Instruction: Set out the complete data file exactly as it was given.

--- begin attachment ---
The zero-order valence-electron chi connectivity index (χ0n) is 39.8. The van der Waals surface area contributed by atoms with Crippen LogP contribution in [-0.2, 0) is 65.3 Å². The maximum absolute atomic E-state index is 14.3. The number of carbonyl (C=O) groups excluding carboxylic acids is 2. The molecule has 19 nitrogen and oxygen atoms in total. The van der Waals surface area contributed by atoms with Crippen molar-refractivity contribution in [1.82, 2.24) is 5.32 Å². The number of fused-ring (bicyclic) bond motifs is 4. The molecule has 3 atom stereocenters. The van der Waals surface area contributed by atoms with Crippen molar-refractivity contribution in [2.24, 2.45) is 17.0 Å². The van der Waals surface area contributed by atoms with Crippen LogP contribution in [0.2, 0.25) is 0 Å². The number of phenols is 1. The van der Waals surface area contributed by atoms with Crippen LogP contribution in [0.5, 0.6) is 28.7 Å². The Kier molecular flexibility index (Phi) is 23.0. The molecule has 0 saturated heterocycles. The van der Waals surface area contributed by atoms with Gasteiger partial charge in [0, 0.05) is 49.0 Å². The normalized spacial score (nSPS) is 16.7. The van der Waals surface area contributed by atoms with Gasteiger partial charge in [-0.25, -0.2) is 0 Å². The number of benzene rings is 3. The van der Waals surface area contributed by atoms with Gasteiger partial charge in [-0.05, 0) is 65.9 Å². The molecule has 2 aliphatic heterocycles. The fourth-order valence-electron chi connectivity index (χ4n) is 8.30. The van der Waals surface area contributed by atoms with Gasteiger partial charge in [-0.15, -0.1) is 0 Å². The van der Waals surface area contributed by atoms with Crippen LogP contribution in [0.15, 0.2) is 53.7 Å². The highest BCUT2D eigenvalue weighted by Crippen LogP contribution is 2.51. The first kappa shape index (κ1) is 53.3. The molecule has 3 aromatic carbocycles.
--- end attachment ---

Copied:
The zero-order valence-electron chi connectivity index (χ0n) is 39.8. The van der Waals surface area contributed by atoms with Crippen LogP contribution in [-0.2, 0) is 65.3 Å². The maximum absolute atomic E-state index is 14.3. The number of carbonyl (C=O) groups excluding carboxylic acids is 2. The molecule has 19 nitrogen and oxygen atoms in total. The van der Waals surface area contributed by atoms with Crippen molar-refractivity contribution in [1.82, 2.24) is 5.32 Å². The number of fused-ring (bicyclic) bond motifs is 4. The molecule has 3 atom stereocenters. The van der Waals surface area contributed by atoms with Crippen molar-refractivity contribution in [2.24, 2.45) is 17.0 Å². The van der Waals surface area contributed by atoms with Crippen LogP contribution in [0.2, 0.25) is 0 Å². The number of phenols is 1. The van der Waals surface area contributed by atoms with Crippen LogP contribution in [0.5, 0.6) is 28.7 Å². The Kier molecular flexibility index (Phi) is 23.0. The molecule has 0 saturated heterocycles. The van der Waals surface area contributed by atoms with Gasteiger partial charge in [0, 0.05) is 49.0 Å². The normalized spacial score (nSPS) is 16.7. The van der Waals surface area contributed by atoms with Gasteiger partial charge in [-0.25, -0.2) is 0 Å². The number of benzene rings is 3. The van der Waals surface area contributed by atoms with Gasteiger partial charge in [-0.05, 0) is 65.9 Å². The molecule has 2 aliphatic heterocycles. The fourth-order valence-electron chi connectivity index (χ4n) is 8.30. The van der Waals surface area contributed by atoms with Gasteiger partial charge in [-0.15, -0.1) is 0 Å². The van der Waals surface area contributed by atoms with Crippen LogP contribution in [0.15, 0.2) is 53.7 Å². The highest BCUT2D eigenvalue weighted by Crippen LogP contribution is 2.51. The first kappa shape index (κ1) is 53.3. The molecule has 3 aromatic carbocycles.